Q beats the casino

broom phone

This provides another piece to the puzzle of Q's character. He seems to relate much more easily to gears, wires and microchips than to flesh-and-blood human beings. He practically skips with glee over his professional successes, but finds it hard to express what he feels for his colleagues. Often it looks as if Q's whole universe begins and ends in the four walls of his workshop, and at times he seems not to connect his tinkerings with their real-world ramifications. In The Spy Who Loved Me, for example, he develops a magnet-powered tea tray that decapitates enemy drinkers. "Have that ready for Achmed's Tea Party," he calls out cheerily, so delighted with the success of the gadget that he doesn't spare a thought for poor "Achmed." In Diamonds Are Forever, another magnetic device enables Q to beat the Las Vegas slot machines, but he's so tickled with his toy that he walks away uninterested from the piles of coins spewing from the machines.

Even so, all that time spent in the company of 007 does eventually relax Q somewhat, and it certainly broadens his horizons. In the early days, Q is all-business and has little use for adventure outside his shop. When he's dragged to the Bahamas to outfit Bond in Thunderball, he grumbles that it's "highly irregular." Nonetheless, the next time we see him, he's travelling to Japan to deliver "Little Nellie" in person. What's more, in the later films he seems to have set up "franchise" workshops in Egypt, South America, India and other exotic corners of the globe. Could it be that Bond's influence is having an effect on Q? That he's picking up Bond's own love of travel and adventure?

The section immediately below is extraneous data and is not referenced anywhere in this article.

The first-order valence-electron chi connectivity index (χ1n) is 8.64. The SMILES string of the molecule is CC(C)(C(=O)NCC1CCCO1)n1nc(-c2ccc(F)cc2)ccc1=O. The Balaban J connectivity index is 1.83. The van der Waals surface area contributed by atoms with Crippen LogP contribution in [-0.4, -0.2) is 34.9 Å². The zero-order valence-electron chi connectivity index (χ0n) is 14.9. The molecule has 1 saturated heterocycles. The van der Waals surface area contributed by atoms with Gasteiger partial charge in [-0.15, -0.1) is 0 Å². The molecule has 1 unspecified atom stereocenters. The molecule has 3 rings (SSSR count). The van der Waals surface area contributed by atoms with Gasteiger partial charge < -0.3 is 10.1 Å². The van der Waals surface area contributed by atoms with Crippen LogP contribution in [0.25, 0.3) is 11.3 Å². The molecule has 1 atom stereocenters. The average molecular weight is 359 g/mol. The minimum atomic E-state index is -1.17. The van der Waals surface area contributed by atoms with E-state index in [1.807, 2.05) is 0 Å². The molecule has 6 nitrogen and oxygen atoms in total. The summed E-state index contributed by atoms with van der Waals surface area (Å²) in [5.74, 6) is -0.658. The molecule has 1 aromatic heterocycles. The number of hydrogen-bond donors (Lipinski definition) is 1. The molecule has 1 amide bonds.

It would seem so, judging by the late Roger Moore period. In For Your Eyes Only, Q rather unexpectedly shows up disguised as a priest so he can pass 007 information about the villain's hide-out. This task has nothing to do with gadgets and would seem more suited for a field agent, but Q obviously enjoys it and so do we. In Octopussy, Q completely takes the plunge, going from "office wallflower" to full-fledged action hero sidekick. In India, he surveils Octopussy's Island in alternating shifts with agent Vijay (again, doing the work of a field agent...and dangerous work this time!), and at film's end he even accompanies Bond on the customary raid of the villain's stronghold. For a guy who once actually complained about being pulled from his office for a trip to the sunny Bahamas, Q has certainly done a dramatic about-face. He also seems to have loosened up a bit around the ladies. When Octopussy's girls surround his balloon to kiss him, he grumbles "Not now!" but then softens it with, "later perhaps...."